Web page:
The first faint rays of light revealed what a stunningly beautiful landscape the unceasing hills were leading us through. We wound through the village of Huelgoat, in the dim grey light it looked stunning, an impressive looking church looming up on one side and somewhere a line of trees traversing a steep hill with a large lake down below. I made a mental note to stop on the way back when there was more light and take some photos. Soon after we swung right onto a main road –  faster, and much less pleasant. It was wide enough that the speeding traffic never really bothered us, but it was soulless after the lovely lanes. One long dull rise, red tail lights of riders ahead, white headlights of returning riders coming the other way. The long drag climbed steadily up and up. A mast ahead clearly indicated the top we were aiming towards and eventually, at a crossing with another road, the climb leveled out. Very briefly we were running along the top of a high hillside, with glimpses of coastline beyond. Somewhere, down there, was Brest.

Parked alongside the road and in lay-bys were numerous RVs, some with riders stopped. I was a little confused by this (and still am). Brest may have been close but we were definitely not within the last few kilometers of the control where support would be allowed. They might have been locals supported any riders needing help, but a few definitely seemed more like family or friends. I dismissed the thought – perhaps this was designated as an official area for support if parking nearer the control was limited. It would have been a rather flagrant abuse of the Audax ethos if not, but either way it didn’t really bother me. I was riding my ride, and they were riding theirs – no one else really polices our rides aside from ourselves.

The sun was fully up as my wheels picked up speed and ran down a long descent to the flat coastal plain below.  It was fast, fun, and still rather cold – the whole time passing a steady stream of riders slogging back up the climb. On a ride of mostly rolling hills this was something approaching a proper climb – Roc’h Trevezel. I tried to stop my mind dwelling on the thought I’d also need to climb back up it later, when it was also likely to be much warmer too. As kilometer after kilometer of fast and effortless riding whizzed by it was simply impossible not to realize that a heavy price would be exacted later for the free ride.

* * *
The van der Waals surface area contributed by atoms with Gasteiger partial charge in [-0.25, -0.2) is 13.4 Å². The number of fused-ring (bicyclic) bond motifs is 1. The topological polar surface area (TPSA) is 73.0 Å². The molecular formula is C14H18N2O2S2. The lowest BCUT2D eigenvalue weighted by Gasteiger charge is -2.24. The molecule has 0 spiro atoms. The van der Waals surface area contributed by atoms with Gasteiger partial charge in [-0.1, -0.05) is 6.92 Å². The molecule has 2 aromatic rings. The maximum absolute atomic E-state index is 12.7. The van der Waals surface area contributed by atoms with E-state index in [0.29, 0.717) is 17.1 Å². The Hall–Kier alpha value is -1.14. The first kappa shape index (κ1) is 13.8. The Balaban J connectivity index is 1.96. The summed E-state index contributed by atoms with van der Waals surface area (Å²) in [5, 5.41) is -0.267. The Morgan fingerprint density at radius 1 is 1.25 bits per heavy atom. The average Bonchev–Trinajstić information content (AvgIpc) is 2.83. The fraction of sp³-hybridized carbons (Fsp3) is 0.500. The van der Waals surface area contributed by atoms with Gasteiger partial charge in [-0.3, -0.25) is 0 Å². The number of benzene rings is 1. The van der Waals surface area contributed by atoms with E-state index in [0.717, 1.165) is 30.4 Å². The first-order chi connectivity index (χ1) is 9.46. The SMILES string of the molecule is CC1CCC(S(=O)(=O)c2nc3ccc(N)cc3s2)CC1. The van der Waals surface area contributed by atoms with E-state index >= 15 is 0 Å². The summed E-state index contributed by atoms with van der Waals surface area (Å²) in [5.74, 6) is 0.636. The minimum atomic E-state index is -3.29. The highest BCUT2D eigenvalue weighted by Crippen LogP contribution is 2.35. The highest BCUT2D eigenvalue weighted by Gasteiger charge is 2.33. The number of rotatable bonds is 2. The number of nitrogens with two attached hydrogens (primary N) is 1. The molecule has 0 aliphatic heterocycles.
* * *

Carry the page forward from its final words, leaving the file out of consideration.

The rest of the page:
Beyond the small hamlet of Commana came a somewhat bigger town. A large hotel on the right was filled with riders and bikes and a smaller cafe on the left was also busy but with a few spaces. Guessing there was maybe 35km to the control this was an ideal time to stop. I quickly parked up and headed inside to warm up.

07:15, 18 Aug – Sizun:

What a relief. The cafe was warm, there was a free chair at the bar, and although it was busy with other riders the staff were friendly and efficient. With no more than a nod in their direction I was quickly served a large and excellent cup of cafe-au-lait plus a pain-au-chocolat. I think it was a kind of breakfast special for riders – the slip said something like “formule” and showed a ridiculously small price. It was exactly what body and mind needed. I contemplated having a second, but I really didn’t need either the food or the caffeine. Reluctantly I gave up the warmth of the bar, visited the loo and headed out – donning gloves and warm gear as I left. As I pottered around I noticed the registration plate attached to a bike that was just pulling up. It had a South African flag on it – but it wasn’t a machine I recognised. Quickly scanning the name I saw it was Gerrit Visser, already on his way back I think. We exchanged hellos and quick updates on how we were going before he headed inside and I mounted up, looking forward to this final outbound stretch.